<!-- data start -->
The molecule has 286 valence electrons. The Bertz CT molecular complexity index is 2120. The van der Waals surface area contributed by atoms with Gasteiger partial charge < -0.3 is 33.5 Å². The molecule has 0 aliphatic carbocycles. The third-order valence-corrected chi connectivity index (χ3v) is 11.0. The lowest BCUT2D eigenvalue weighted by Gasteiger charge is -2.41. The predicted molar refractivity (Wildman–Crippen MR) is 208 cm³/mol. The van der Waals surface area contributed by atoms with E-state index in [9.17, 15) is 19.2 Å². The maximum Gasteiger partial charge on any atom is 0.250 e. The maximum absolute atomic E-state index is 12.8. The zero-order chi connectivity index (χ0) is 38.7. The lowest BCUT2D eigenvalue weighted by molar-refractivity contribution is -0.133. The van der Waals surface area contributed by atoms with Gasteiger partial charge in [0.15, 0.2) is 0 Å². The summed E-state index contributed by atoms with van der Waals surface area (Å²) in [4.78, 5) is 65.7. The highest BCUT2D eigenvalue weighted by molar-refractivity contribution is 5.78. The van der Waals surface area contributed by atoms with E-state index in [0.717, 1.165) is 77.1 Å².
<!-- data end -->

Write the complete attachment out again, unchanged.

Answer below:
The molecule has 286 valence electrons. The Bertz CT molecular complexity index is 2120. The van der Waals surface area contributed by atoms with Gasteiger partial charge < -0.3 is 33.5 Å². The molecule has 0 aliphatic carbocycles. The third-order valence-corrected chi connectivity index (χ3v) is 11.0. The lowest BCUT2D eigenvalue weighted by Gasteiger charge is -2.41. The predicted molar refractivity (Wildman–Crippen MR) is 208 cm³/mol. The van der Waals surface area contributed by atoms with E-state index in [9.17, 15) is 19.2 Å². The maximum Gasteiger partial charge on any atom is 0.250 e. The maximum absolute atomic E-state index is 12.8. The zero-order chi connectivity index (χ0) is 38.7. The lowest BCUT2D eigenvalue weighted by molar-refractivity contribution is -0.133. The van der Waals surface area contributed by atoms with Gasteiger partial charge in [0.15, 0.2) is 0 Å². The summed E-state index contributed by atoms with van der Waals surface area (Å²) in [4.78, 5) is 65.7. The highest BCUT2D eigenvalue weighted by molar-refractivity contribution is 5.78. The van der Waals surface area contributed by atoms with E-state index in [0.717, 1.165) is 77.1 Å².